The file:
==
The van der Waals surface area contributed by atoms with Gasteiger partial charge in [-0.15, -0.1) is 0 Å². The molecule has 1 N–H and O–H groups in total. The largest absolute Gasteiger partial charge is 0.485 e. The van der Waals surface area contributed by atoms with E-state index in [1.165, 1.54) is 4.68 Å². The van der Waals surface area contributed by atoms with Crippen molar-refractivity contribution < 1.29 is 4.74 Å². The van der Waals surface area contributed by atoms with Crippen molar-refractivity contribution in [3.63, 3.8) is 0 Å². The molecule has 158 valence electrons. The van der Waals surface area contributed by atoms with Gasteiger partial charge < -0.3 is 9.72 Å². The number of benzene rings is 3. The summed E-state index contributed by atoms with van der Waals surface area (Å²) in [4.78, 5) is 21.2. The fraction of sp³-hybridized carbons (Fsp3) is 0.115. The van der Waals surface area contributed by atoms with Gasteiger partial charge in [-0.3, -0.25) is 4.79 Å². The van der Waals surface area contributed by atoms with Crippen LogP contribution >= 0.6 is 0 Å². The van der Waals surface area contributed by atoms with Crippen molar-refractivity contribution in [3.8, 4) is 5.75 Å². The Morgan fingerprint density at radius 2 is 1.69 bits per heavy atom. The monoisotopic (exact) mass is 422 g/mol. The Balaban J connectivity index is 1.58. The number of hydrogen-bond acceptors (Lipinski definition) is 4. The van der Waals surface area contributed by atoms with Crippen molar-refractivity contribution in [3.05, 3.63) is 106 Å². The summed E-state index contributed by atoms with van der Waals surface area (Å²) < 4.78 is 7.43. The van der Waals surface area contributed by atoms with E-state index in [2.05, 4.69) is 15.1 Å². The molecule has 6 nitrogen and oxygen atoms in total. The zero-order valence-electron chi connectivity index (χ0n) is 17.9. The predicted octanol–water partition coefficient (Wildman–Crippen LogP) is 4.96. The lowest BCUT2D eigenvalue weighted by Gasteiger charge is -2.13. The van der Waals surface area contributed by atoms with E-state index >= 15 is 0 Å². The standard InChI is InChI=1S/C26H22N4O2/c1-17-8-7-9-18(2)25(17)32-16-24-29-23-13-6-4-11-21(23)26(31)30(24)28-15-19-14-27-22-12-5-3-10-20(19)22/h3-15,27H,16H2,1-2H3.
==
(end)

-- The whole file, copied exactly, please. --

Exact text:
The van der Waals surface area contributed by atoms with Gasteiger partial charge in [-0.15, -0.1) is 0 Å². The molecule has 1 N–H and O–H groups in total. The largest absolute Gasteiger partial charge is 0.485 e. The van der Waals surface area contributed by atoms with E-state index in [1.165, 1.54) is 4.68 Å². The van der Waals surface area contributed by atoms with Crippen molar-refractivity contribution < 1.29 is 4.74 Å². The van der Waals surface area contributed by atoms with Crippen molar-refractivity contribution in [3.63, 3.8) is 0 Å². The molecule has 158 valence electrons. The van der Waals surface area contributed by atoms with Gasteiger partial charge < -0.3 is 9.72 Å². The number of benzene rings is 3. The summed E-state index contributed by atoms with van der Waals surface area (Å²) in [4.78, 5) is 21.2. The fraction of sp³-hybridized carbons (Fsp3) is 0.115. The van der Waals surface area contributed by atoms with Gasteiger partial charge in [-0.3, -0.25) is 4.79 Å². The van der Waals surface area contributed by atoms with Crippen LogP contribution >= 0.6 is 0 Å². The van der Waals surface area contributed by atoms with Crippen molar-refractivity contribution in [3.8, 4) is 5.75 Å². The Morgan fingerprint density at radius 2 is 1.69 bits per heavy atom. The monoisotopic (exact) mass is 422 g/mol. The Balaban J connectivity index is 1.58. The number of hydrogen-bond acceptors (Lipinski definition) is 4. The van der Waals surface area contributed by atoms with Crippen molar-refractivity contribution in [3.05, 3.63) is 106 Å². The summed E-state index contributed by atoms with van der Waals surface area (Å²) < 4.78 is 7.43. The van der Waals surface area contributed by atoms with E-state index in [2.05, 4.69) is 15.1 Å². The molecule has 6 nitrogen and oxygen atoms in total. The zero-order valence-electron chi connectivity index (χ0n) is 17.9. The predicted octanol–water partition coefficient (Wildman–Crippen LogP) is 4.96. The lowest BCUT2D eigenvalue weighted by Gasteiger charge is -2.13. The van der Waals surface area contributed by atoms with E-state index >= 15 is 0 Å². The standard InChI is InChI=1S/C26H22N4O2/c1-17-8-7-9-18(2)25(17)32-16-24-29-23-13-6-4-11-21(23)26(31)30(24)28-15-19-14-27-22-12-5-3-10-20(19)22/h3-15,27H,16H2,1-2H3.